• What do you want to stand for as a company?
  • What do you want to represent?
  • What are the beliefs that drive your decisions?

Once you have the answers to these questions, make sure they are communicated internally and externally so that they guide every decision and action taken by everyone in the company.

Go live on a regular basis (once a week is minimum)

Going live on a regular basis is one of the core components of community-building. You just have to make sure that it is not only about your products and services. It should go deeper than that and have real value for the people you want in your community — which creates trust. This is a very iterative process! When I first started, I spoke with my interview guests about broader topics like content marketing and sales. Then I was introduced to the world of AI-generated content and thought, “That is really cool! I want to get more knowledge about all these tools and the founders,” so I launched a new concept and started interviewing CEOs of software companies.

Going live and interviewing those people helped me to build strong relationships with them, and I also started to work with them more closely. Some became clients, some became cooperation partners, and we support each other. The main point here is that going live and creating content together is a very strong approach to building trust online.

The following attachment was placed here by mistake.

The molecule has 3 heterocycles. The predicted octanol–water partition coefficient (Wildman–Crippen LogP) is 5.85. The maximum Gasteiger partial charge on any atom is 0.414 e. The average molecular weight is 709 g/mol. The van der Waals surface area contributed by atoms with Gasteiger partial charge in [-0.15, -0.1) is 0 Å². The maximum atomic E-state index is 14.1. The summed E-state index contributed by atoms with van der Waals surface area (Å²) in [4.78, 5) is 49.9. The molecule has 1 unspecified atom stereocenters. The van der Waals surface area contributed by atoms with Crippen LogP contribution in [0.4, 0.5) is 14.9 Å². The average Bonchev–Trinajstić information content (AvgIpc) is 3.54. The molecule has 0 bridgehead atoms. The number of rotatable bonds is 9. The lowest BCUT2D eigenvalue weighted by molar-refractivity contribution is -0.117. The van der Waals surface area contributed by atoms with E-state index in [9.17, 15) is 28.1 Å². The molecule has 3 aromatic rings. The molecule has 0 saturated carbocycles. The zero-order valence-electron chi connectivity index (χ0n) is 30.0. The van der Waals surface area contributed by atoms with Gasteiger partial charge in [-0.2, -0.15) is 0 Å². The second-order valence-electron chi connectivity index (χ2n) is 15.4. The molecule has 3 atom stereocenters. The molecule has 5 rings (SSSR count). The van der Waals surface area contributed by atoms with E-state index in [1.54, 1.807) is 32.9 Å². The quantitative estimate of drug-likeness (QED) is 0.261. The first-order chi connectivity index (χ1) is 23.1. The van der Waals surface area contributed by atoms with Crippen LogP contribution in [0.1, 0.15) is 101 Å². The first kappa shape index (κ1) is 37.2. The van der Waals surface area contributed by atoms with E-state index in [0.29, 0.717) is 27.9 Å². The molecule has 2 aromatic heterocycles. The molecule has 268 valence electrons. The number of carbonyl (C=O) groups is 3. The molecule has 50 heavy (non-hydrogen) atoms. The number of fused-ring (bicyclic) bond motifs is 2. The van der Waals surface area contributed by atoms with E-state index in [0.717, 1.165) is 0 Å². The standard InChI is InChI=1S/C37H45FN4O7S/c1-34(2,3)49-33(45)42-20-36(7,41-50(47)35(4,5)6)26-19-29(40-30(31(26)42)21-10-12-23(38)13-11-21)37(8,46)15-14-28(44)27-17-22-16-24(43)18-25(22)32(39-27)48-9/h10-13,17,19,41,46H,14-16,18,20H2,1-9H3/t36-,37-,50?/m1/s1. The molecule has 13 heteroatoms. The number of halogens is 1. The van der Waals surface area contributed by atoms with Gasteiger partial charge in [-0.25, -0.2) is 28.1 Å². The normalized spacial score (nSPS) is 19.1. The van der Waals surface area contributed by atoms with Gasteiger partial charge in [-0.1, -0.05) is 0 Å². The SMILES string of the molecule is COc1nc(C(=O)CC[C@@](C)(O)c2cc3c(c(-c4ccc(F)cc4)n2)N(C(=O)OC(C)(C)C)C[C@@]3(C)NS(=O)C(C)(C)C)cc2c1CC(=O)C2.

Use the common language of your target audience

This sounds like a big step, but this is really easy to do with a survey that you organize. I did a simple Google Survey and sent it to all my interview guests within the AI niche. They responded with quotes, concerns and struggles they have in their head. One common thing was that they didn’t have time to create content for themselves. Even when they are CEO of an AI-generating software, they couldn’t sit down for 60 minutes to go live or write a blog article. This was fascinating for me because I didn’t have that on the radar, but through this survey, I was stepping into the conversation in their heads and using their own words for my own content campaigns.

Co-creation of content

This is really where the magic happens. Co-creation of content is still under the radar for many entrepreneurs. The idea is simple: People support what they create. This means if you have questions from the chat or live interaction, for example, you can create additional content from their questions. You’re repurposing the content they produce. Always mention these people and tag those who appeared in your show. You can upload your live show and create micro-content pieces out of the larger video. People who are tagged are very likely to share it and like it because their name appears in this content. When you do this all the time, people feel appreciated for asking questions and showing up — that’s how you build a strong community.

The important thing to remember is that this is an iterative process. A good starting point is getting in touch with potential clients or cooperation partners and speaking with them. As marketers, we should stop being too much in our own heads and start being empathic and getting into the heads of our clients and partners. In order to start your own community, take these steps. and execute them. The journey may not be easy, but it will be worth it.

Author Profile

Scott Baber
Scott Baber
Senior Managing editor

Manages incoming enquiries and advertising. Based in London and very sporty. Worked news and sports desks in local paper after graduating.